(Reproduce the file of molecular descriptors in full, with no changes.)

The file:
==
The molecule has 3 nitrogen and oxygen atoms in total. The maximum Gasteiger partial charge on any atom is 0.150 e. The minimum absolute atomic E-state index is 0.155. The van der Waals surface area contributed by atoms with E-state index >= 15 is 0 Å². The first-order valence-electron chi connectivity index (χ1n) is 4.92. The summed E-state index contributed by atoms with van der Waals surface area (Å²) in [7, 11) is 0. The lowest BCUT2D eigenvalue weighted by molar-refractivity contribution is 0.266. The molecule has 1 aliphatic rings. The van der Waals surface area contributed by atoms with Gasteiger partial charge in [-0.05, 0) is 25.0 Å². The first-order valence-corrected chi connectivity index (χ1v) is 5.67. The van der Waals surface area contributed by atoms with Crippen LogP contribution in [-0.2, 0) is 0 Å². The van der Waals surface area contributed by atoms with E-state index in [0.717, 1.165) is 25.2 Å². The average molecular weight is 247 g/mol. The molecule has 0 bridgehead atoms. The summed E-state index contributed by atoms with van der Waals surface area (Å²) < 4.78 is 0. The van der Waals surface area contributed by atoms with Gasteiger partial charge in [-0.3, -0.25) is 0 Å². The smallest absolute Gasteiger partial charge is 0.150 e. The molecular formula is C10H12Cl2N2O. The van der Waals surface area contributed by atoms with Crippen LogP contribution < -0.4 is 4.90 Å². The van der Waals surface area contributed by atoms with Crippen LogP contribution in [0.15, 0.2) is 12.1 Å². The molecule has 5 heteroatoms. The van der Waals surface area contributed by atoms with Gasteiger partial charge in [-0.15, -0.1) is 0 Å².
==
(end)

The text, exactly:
The molecule has 3 nitrogen and oxygen atoms in total. The maximum Gasteiger partial charge on any atom is 0.150 e. The minimum absolute atomic E-state index is 0.155. The van der Waals surface area contributed by atoms with E-state index >= 15 is 0 Å². The first-order valence-electron chi connectivity index (χ1n) is 4.92. The summed E-state index contributed by atoms with van der Waals surface area (Å²) in [7, 11) is 0. The lowest BCUT2D eigenvalue weighted by molar-refractivity contribution is 0.266. The molecule has 1 aliphatic rings. The van der Waals surface area contributed by atoms with Gasteiger partial charge in [-0.05, 0) is 25.0 Å². The first-order valence-corrected chi connectivity index (χ1v) is 5.67. The van der Waals surface area contributed by atoms with Crippen LogP contribution in [-0.2, 0) is 0 Å². The van der Waals surface area contributed by atoms with E-state index in [0.717, 1.165) is 25.2 Å². The average molecular weight is 247 g/mol. The molecule has 0 bridgehead atoms. The summed E-state index contributed by atoms with van der Waals surface area (Å²) < 4.78 is 0. The van der Waals surface area contributed by atoms with Gasteiger partial charge in [-0.3, -0.25) is 0 Å². The smallest absolute Gasteiger partial charge is 0.150 e. The molecular formula is C10H12Cl2N2O. The van der Waals surface area contributed by atoms with Crippen LogP contribution < -0.4 is 4.90 Å². The van der Waals surface area contributed by atoms with Crippen LogP contribution in [0.15, 0.2) is 12.1 Å². The molecule has 5 heteroatoms. The van der Waals surface area contributed by atoms with Gasteiger partial charge in [-0.15, -0.1) is 0 Å².